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Drought in Horn of Africa prompts NOAA concerns

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Satellites Play Key Role In Detecting Dangerous Conditions

For the fourth year in a row, NOAA environmental satellites have pinpointed crippling drought conditions in parts of Kenya, Ethiopia and Somalia, leaving area residents on the brink of starvation, water shortages and disease outbreaks, according to the agency's National Environmental Satellite, Data, and Information Service (NOAA Satellite and Information Services).

"Any hope of success for the early stage of the agricultural season (March - May) for that part of Africa is at risk now," said Felix Kogan of the NOAA Satellite and Information Services Office of Research and Applications in Camp Springs, Md. "This is the time that the local population counts on to get enough food to last until fall, when the next harvest is ready."

Kogan added, "Drought that hangs on this long anywhere is very unusual. We want to give humanitarian and relief officials advanced notice to make decisions that hopefully will save lives."

"NOAA's ability to use data from our environmental satellites to detect these dangerous conditions is a striking example of the benefits derived from a global observing system. Our satellite data combined with in-situ observations across air, land and water for climate will give us the tools we need to take the pulse of the planet," said retired Navy Vice Adm. Conrad C. Lautenbacher, Ph.D., undersecretary of commerce for oceans and atmosphere and NOAA administrator.

Satellite Data Crucial

Information from NOAA's polar-orbiting environmental satellites (POES) helped researchers track the ongoing drought conditions. POES constantly circle the Earth in orbits that provide two views each day of the entire Earth and support NOAA's large-scale, long-range weather and climate forecasts and other missions. (Click NOAA satellite image for larger view of vegetation health in the Horn of Africa over several years. Please credit "NOAA.")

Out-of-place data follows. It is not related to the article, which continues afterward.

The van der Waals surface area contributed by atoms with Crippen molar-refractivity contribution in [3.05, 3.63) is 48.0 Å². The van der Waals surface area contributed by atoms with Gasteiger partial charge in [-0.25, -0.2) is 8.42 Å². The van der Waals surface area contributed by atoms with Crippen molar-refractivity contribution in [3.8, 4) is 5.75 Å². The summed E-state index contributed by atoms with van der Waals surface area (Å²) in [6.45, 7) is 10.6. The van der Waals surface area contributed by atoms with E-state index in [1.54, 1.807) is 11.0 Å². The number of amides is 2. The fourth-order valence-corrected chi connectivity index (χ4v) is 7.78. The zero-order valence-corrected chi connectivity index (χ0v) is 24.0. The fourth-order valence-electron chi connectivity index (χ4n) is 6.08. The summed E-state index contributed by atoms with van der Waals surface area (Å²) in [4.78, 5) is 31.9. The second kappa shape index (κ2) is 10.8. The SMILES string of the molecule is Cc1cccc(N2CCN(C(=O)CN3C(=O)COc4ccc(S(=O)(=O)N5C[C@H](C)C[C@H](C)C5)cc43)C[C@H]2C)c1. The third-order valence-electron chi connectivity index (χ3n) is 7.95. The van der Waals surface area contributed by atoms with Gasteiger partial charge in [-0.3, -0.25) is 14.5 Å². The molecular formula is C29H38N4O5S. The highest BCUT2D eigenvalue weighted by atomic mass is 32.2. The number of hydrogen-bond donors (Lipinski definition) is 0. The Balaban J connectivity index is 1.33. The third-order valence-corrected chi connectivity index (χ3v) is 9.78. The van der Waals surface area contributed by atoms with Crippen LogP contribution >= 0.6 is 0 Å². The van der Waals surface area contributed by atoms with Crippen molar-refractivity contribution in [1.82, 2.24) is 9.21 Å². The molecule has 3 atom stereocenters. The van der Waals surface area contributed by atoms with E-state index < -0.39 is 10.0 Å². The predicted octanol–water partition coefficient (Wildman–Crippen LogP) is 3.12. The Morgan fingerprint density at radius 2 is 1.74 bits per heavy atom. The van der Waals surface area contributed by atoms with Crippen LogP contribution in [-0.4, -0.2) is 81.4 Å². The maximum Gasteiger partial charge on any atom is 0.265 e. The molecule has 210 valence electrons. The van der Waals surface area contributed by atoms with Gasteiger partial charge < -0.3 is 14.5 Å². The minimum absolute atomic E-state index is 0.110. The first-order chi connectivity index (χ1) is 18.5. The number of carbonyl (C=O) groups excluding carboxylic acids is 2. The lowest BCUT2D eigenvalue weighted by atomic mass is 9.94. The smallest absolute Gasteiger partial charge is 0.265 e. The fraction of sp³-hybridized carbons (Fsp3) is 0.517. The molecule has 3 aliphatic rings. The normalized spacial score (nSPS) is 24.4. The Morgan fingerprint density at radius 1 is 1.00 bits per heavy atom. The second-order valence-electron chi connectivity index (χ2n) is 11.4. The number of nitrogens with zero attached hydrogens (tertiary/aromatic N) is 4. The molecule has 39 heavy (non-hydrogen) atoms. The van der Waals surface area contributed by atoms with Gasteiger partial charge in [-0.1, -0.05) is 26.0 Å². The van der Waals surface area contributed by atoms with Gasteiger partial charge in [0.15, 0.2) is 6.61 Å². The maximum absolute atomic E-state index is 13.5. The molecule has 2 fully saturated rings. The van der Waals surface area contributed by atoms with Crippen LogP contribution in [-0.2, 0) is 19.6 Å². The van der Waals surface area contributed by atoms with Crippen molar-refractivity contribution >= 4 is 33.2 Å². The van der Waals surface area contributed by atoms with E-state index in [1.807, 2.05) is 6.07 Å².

One of the satellites' key instruments, called the Advanced Very High Resolution Radiometer (AVHRR), measures the amount of solar reflection from green vegetation based on their chlorophyll content. Chlorophyll, the green pigment in plants, transforms energy from sunlight into chemical energy.

The more solar energy plants absorb means less energy reflected back into space. The reflected energy - or radiance - is measured by the AVHRR sensor. Kogan said NOAA Satellite and Information Services researchers combine the POES visible, near infrared and infrared measurements to develop several indices to calculate moisture, thermal conditions and the overall health of the vegetation.

"Since 2000, drought conditions have affected nearly 20 percent of the world's land mass," Kogan added. "This method has proven successful over the years, and we'll continue using it as a way to warn the global community about the dangers of long-term drought."

NOAA Satellite and Information Services is the nation's primary source of space-based meteorological and climate data. It operates the nation's environmental satellites, which are used for weather and ocean observation and forecasting, climate monitoring and other environmental applications. Some of the applications include sea-surface temperature, fire detection and ozone monitoring.

NOAA Satellite and Information Services also operates three data centers, which house global databases in climatology, oceanography, solid Earth geophysics, marine geology and geophysics, solar-terrestrial physics and paleoclimatology.

NOAA is dedicated to enhancing economic security and national safety through the prediction and research of weather and climate-related events and providing environmental stewardship of the nation's coastal and marine resources. NOAA is part of the U. S. Department of Commerce.